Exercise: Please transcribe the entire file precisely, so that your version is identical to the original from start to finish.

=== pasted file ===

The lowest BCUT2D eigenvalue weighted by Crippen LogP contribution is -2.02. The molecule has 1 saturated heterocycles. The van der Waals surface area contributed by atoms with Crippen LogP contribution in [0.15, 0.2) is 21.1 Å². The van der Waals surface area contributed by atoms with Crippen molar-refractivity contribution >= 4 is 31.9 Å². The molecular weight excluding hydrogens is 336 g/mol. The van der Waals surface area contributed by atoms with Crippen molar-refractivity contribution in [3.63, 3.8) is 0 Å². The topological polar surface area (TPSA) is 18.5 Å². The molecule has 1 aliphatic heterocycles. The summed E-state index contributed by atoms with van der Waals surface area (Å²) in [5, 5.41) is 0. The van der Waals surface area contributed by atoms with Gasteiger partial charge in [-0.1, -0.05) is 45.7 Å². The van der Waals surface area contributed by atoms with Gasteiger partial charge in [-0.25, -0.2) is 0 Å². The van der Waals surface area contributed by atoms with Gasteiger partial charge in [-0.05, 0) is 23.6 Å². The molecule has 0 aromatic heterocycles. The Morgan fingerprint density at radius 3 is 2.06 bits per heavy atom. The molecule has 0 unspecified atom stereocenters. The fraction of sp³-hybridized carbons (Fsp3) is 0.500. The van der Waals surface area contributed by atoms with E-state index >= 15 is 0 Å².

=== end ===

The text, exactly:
The lowest BCUT2D eigenvalue weighted by Crippen LogP contribution is -2.02. The molecule has 1 saturated heterocycles. The van der Waals surface area contributed by atoms with Crippen LogP contribution in [0.15, 0.2) is 21.1 Å². The van der Waals surface area contributed by atoms with Crippen molar-refractivity contribution >= 4 is 31.9 Å². The molecular weight excluding hydrogens is 336 g/mol. The van der Waals surface area contributed by atoms with Crippen molar-refractivity contribution in [3.63, 3.8) is 0 Å². The topological polar surface area (TPSA) is 18.5 Å². The molecule has 1 aliphatic heterocycles. The summed E-state index contributed by atoms with van der Waals surface area (Å²) in [5, 5.41) is 0. The van der Waals surface area contributed by atoms with Gasteiger partial charge in [-0.1, -0.05) is 45.7 Å². The van der Waals surface area contributed by atoms with Gasteiger partial charge in [-0.25, -0.2) is 0 Å². The van der Waals surface area contributed by atoms with Gasteiger partial charge in [-0.05, 0) is 23.6 Å². The molecule has 0 aromatic heterocycles. The Morgan fingerprint density at radius 3 is 2.06 bits per heavy atom. The molecule has 0 unspecified atom stereocenters. The fraction of sp³-hybridized carbons (Fsp3) is 0.500. The van der Waals surface area contributed by atoms with E-state index >= 15 is 0 Å².